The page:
This is crazily deep while feeling like truly silky whisky. There’s so much going on and it all works while feeling perfectly balanced and sleek.
Nose: There’s a huge old tannic oak note on the nose that leads to old dark fruit leathers, a hint of old honey, and plenty of dark espresso beans just kissed with dark chocolate and winter spice.
Palate: The taste is silky but dominated by chewy old oak staves dipped in stewed dark fruits cut with winter spice barks, burnt orange, and bitter chocolate sauce.
Finish: That chocolate and barky spice merge on the finish and swing back toward that old oak with a sense of dry tobacco packed into an old cedar humidor with this fleeting sense of dried roasting sage and singed rosemary.
This is delicious. But I wouldn’t call it smooth. It’s chewy and dry. It’s also woody AF.
Nose: The nose is openly complex from the first inhalation with a matrix of sticky toffee pudding spices — cinnamon, allspice, and nutmeg — next to dried red berries with a slight earthiness, a touch of salted toffee candies, and a whisper of vanilla wafers.
Palate: The palate opens with a chocolate maltiness next to a bowl of fresh and tropical fruits — pineapple, tart apples, sweet pears, plums, bruised bananas — with a mild nuttiness, sharp orange zest, and subtle winter spices.
Finish: There’s a light mustiness on the back end that leads to soft and moist pipe tobacco with a thin layer of orchard fruits and stewed figs.
This has a great nose that smells sleek and creamy. The taste backs it all up and the finish drives it all home. This is a top-tier smooth malt.
Nose: This pops with a deep pink peppercorn next to floral honey (think wildflowers and mountain sage) next to salted toffee rolled in roasted almond and dipped in vanilla caramel.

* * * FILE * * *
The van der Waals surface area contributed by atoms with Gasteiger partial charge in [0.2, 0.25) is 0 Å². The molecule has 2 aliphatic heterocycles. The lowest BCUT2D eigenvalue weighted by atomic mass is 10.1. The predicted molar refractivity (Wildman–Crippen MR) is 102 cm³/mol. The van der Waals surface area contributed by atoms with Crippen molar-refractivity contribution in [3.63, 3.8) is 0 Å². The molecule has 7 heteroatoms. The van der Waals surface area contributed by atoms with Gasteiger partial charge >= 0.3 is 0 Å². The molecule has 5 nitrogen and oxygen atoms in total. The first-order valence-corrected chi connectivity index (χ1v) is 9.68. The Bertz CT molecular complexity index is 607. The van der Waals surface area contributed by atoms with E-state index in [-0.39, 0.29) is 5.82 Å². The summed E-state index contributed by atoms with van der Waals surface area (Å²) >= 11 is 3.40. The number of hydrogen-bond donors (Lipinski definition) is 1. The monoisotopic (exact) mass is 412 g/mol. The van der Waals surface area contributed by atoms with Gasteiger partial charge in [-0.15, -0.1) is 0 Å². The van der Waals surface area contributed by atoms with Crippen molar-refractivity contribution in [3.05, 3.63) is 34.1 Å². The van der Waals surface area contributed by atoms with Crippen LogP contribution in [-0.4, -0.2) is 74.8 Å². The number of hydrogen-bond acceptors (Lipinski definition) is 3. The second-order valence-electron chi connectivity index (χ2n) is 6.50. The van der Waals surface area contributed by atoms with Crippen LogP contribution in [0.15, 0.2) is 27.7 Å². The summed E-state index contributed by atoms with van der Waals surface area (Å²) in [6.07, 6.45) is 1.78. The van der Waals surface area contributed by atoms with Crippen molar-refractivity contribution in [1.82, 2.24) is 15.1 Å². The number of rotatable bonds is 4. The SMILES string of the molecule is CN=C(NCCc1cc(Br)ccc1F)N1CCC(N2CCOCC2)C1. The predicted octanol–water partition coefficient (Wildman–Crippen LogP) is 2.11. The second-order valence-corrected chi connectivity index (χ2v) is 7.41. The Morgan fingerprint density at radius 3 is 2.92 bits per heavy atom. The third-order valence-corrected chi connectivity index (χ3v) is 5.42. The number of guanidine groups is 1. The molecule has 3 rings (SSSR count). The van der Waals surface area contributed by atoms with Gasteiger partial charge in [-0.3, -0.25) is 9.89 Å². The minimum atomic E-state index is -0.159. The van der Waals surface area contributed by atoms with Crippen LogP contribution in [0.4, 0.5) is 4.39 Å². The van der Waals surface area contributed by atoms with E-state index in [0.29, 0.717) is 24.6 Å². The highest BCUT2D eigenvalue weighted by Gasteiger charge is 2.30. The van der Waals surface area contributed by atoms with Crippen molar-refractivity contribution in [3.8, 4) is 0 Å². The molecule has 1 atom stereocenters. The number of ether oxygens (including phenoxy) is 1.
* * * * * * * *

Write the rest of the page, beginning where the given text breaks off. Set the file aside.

Palate: That wild sage and toffee drive the palate toward a sense of old cedar planks, deep and dark berry leather, and a lush sense of vanilla over salted caramel.
Finish: The end has more salted caramel, some marzipan, and vanilla with a hint of honey-soaked dates and salted cinnamon candies with a whisper of rose-hued tobacco.
This is pretty damn good too. It’s not as smooth as some of the other pours, but it’s close. It was soft but not silky.
Nose: Stewed peaches in a cobbler drive the nose toward old pear skins, winter spice barks, and a hint of rose water cut with burnt orange with a mild nuttiness.
Palate: Those peaches and pears are joined by tart berries on the palate with a rich combination of vanilla pods, winter spice, and dark chocolate.
Finish: The vanilla takes on a whisper of smoke with a smoked plum vibe next to more orchard fruit and light woody notes on the finish.
This was pretty good. I wouldn’t necessarily call it smooth but that’s okay.
Nose: Fennel leads to dried fruits — sultanas, prunes, dried fig — and tons of fresh apples on the nose with a hint of tartness and skin next to savory (almost oily) herb branches and leaves.
Palate: The taste, on the other hand, leans into sweet oak, pear candies, fresh figs, and a softness that’s almost hard to believe while this medley of caraway, fresh fennel, and sweet cardamom dance together on your palate.
Finish: The end is full of sweet fruits — think ripe pears, green tomatoes, and star fruit — and has just the right touches of soft oak, oily vanilla, and savory green herbs as it fades towards a final note of wet wicker right after a rain storm.
This is a pretty damn fine and unique whisky. There’s so much going on and it all builds on the overall lusciousness of the pour.
Nose: The nose on this is all about the apple candy with a hint of pear in there alongside mild notes of cinnamon and maybe a little honey.